The dungeon's nonsensical plunge into unfairness comes as a shock, even in a game built on vague rules and fluctuations of challenge. And yet even this new region is so eerily beautiful, its hallways and courtyards so intricately constructed, that you might overcome the irritations and grind to the conclusion (or, heaven forbid, drop the difficulty level), if just to greet the ghoulish final boss and see an end to the ethereal story. There's a pervading sadness to Bitterblack Isle that makes its best battles feel all the more ferocious. If you're a newcomer, however, Dragon's Dogma: Dark Arisen has plenty of beasts for you to conquer before you need worry about the demons wandering the isle's halls. If that's you, you should stop the reading and get to the slaying.

The Good
Bitterblack Isle features lots of great battles with fearsome foes
Ominous atmosphere and pensive story enhance tension on the isle
Eternal ferrystone eases the burdens of long journeys
The main game remains a special thrill
The Bad
The grueling final third of the new dungeon lacks any sense of balance or fun
Pawns require more babysitting than ever
7
Good
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Discussion

283 comments
xGarrettThiefX
xGarrettThiefX

For nasty deeds done dirt cheap please hire my pawn..." Lum the Mad "

Cartr1dgeBased
Cartr1dgeBased

add me: cartr1dgebased

pawn is  a warrior lvl ~19

jakesnakeel
jakesnakeel

Curious if they have they patched the game since release to address any release issues like balancing?  

Ice-Cube
Ice-Cube

Free for PS+ subscribers, looks interesting.  

Securator
Securator

A 7...??. The original review gave it 8 and now it's a 7. Do you mean to say that the expansion has further deteriorated the game..??.

The negative points the original review mentioned i.e costly ferrystones, backtracking etc have all been fixed in dark arisen, it's as if capcom was reading all those bullshit internet reviews and went ahead and fixed each one of them. I really hoped that there was a separate review for dark arisen, and now that there is, it's this crap. Also it's by Kevin VanOrd who i thought knew his RPG, and understood that backtracking in a dynamic open world rpg is essential to instill the scale and complexity of the game world.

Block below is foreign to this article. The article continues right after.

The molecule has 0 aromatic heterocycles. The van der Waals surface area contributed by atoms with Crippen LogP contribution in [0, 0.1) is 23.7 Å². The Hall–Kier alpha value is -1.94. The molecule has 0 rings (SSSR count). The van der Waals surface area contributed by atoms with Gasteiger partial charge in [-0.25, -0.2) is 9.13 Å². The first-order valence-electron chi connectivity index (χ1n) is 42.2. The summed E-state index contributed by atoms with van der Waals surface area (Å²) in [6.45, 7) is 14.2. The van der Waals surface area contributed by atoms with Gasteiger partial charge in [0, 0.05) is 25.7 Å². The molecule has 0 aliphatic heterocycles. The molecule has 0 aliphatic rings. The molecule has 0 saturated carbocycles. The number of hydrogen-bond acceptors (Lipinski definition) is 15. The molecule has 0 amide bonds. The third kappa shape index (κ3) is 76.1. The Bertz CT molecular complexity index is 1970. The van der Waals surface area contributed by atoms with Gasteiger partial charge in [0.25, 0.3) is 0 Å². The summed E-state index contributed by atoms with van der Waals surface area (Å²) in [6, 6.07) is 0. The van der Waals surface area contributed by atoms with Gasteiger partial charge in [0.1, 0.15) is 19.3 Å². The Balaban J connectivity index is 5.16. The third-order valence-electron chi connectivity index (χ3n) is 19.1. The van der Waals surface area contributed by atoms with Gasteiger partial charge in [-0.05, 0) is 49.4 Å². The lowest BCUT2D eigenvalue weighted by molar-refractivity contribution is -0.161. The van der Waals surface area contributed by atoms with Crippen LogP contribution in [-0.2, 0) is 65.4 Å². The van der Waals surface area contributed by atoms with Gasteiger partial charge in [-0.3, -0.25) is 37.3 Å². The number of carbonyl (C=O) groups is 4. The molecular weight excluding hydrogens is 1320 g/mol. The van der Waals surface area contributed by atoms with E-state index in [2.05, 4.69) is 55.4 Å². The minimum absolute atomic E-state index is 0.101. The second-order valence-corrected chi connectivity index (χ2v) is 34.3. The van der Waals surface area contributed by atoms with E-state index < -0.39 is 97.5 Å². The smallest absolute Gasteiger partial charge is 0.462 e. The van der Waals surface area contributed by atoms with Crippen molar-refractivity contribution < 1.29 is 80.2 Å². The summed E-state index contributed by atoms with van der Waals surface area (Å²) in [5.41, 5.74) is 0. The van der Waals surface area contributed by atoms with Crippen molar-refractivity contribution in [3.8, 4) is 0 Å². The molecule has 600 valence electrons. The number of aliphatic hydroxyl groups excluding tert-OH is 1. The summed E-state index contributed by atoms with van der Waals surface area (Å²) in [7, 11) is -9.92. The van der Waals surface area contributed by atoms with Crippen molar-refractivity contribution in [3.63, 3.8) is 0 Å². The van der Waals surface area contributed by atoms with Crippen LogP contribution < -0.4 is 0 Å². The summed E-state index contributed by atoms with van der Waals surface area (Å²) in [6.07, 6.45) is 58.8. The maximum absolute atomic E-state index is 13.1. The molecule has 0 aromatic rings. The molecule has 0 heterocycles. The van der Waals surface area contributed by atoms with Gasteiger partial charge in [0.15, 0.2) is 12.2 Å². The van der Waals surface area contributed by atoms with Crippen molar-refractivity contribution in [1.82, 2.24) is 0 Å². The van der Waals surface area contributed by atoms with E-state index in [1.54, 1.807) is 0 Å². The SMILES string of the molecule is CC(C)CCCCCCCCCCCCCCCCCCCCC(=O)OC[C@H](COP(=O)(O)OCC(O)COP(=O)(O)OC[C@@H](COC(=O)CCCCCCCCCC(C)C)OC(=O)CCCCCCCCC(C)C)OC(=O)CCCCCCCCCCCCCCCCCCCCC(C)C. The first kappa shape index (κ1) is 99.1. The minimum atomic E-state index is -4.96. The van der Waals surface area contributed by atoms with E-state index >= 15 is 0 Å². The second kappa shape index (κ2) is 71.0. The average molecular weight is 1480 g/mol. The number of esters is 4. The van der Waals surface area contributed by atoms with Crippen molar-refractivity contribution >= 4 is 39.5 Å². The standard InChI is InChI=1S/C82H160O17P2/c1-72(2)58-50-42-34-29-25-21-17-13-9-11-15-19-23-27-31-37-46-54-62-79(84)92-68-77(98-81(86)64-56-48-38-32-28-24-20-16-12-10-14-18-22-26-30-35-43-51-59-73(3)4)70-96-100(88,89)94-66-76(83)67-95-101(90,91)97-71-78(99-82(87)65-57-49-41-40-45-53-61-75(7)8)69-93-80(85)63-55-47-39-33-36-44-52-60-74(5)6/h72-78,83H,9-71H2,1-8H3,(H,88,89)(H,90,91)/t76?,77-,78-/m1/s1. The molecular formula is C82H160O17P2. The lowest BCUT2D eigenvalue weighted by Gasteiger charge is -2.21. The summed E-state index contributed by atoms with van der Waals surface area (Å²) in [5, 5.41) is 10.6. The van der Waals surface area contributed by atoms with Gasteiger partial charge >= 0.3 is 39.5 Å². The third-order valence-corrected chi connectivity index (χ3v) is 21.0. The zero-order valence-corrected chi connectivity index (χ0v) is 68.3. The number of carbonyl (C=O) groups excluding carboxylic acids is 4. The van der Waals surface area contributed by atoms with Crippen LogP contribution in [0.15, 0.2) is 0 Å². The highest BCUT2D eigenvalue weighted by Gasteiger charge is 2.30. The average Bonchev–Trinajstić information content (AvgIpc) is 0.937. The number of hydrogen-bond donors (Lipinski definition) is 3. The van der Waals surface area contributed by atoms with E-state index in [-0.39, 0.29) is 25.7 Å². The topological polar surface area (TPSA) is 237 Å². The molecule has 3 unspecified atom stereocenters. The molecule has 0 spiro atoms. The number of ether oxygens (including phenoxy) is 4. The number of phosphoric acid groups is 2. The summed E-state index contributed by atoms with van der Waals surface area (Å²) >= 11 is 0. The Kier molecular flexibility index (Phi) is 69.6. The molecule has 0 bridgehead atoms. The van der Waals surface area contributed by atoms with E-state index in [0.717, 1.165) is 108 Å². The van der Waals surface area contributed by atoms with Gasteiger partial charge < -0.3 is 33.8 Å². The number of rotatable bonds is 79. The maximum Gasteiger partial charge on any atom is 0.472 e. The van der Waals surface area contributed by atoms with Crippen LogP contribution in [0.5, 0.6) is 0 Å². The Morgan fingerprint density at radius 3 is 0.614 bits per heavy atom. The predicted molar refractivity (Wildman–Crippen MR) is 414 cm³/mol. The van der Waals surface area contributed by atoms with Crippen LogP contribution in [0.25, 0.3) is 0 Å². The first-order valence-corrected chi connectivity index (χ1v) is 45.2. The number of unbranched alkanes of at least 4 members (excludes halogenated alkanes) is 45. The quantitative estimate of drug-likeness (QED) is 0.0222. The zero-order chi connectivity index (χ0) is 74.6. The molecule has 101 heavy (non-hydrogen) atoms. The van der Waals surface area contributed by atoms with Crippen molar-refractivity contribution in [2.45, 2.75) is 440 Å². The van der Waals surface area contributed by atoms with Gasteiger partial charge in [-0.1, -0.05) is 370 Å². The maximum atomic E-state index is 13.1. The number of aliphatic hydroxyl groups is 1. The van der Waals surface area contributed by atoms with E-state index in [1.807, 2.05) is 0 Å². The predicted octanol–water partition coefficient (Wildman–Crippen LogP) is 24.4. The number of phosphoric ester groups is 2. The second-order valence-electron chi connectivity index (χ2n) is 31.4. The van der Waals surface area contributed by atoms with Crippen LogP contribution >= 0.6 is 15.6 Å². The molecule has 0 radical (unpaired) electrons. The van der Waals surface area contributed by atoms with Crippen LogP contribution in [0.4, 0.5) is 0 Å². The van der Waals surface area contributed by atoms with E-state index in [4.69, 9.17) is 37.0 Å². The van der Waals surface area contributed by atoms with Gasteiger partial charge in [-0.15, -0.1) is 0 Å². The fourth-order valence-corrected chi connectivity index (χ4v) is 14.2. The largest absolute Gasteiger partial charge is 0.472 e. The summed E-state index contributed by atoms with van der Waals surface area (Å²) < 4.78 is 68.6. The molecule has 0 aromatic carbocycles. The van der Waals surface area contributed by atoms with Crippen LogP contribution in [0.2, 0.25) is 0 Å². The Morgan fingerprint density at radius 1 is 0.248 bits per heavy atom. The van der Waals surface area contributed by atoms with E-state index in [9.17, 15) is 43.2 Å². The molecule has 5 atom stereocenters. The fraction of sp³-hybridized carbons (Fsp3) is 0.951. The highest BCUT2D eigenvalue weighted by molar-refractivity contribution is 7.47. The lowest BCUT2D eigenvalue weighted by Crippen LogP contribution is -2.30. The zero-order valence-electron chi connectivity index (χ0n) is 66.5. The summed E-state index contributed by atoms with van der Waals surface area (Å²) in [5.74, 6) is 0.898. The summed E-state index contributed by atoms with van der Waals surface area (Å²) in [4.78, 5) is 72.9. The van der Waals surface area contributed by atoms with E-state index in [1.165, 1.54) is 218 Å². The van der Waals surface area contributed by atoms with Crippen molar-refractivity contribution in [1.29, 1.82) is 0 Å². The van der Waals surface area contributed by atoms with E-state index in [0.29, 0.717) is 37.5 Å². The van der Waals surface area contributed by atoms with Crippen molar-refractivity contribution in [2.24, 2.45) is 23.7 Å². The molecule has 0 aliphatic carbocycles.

I mean introducing fast travel would have been a giant fuck you to the various glorious monsters you randomly meet in Dark Arisen. It's like intoducing fast travel in a gta game, it would totally contradict the game. Also the difficulty on Bitterblack is only high if you don't know what you're doing with your character build. I'v seen builds that can one shot any enemy in the game. The point of all the backtracking and the giant boss battles is to make you adept to this difficulty.

Dragon's Dogma is the most underrated game of the decade, and a prime testament to the fact that  gamespot reviewers don't know what they're smoking.

Virtual_Erkan
Virtual_Erkan

Why I liked this game? Because the game has massive things to do rather than Skyrim's generic dungeons with repeating useless loots and poor combat.

MrTakeda
MrTakeda

This game is just great! The Best thing about Dragons Dogma is its epic battles.

Jabba-Dah-Hut
Jabba-Dah-Hut

Dragon's Dogma is a very under-appreciated game that was overshadowed by Bethesda's colossus "Skyrim." I played the original title and have beaten the game five or six times. After trading it in to Bull Mouse I quickly realized that I had made a mistake, and in April purchased the rerelease entitled "Dragon's Dogma Dark Arisen." The game is on my favorites list and is one of the few that I'll keep in my permanent collection.

I'm not saying that this game is perfect. the Voice acting and some of the humanoid characters like the princess could be improved. The overall story could be fleshed out as well. However, at the same time I feel that the developers left the story to the players' own interpretation which i believe is what a game, as well as any true piece of art should do.

Dragon's Dogma renewed my hope in Capcom as well as the gaming industry as a whole. Its good to see other developers besides Bethesda take the necessary risk to push a new title through. Im sick of FPS, and button mashing games that ask nothing from the player. A game should be challenging, it should provide the player with a new experience, and it should carry a message that can be viewed outside the confines of the game itself.

I love Dragon's Dogma, faults and all.

D34th5trike
D34th5trike

"with the harsh delights and frustrations of Capcom's own Monster Hunter series."

what? MH, if anything, is an enjoyable frustration...

Kravyn81
Kravyn81

Which would be the version to get for a completely new player? PS3 or 360? 

riglia
riglia

Setting aside good runs and bad runs  via a players mood or state of mind, this game has no rewards. You will get your ass handed to you by foes  when you are level 25 as easily as it gets handed to you at level 155. There  is no sense of accomplishment for acquiring upgraded weapons, armor etc. it is just an imaginary numbers game. What this game does do however, is emit a strong sense of underhand marketing  by the value of rift crystals. Don't believe me? How many times has your pawn(s) been one-shot killed no matter what level after investing your hard earned( or bought) rift crystals? To me, this game is a cleverly disguised cash cow.  And we the players are the ones getting milked.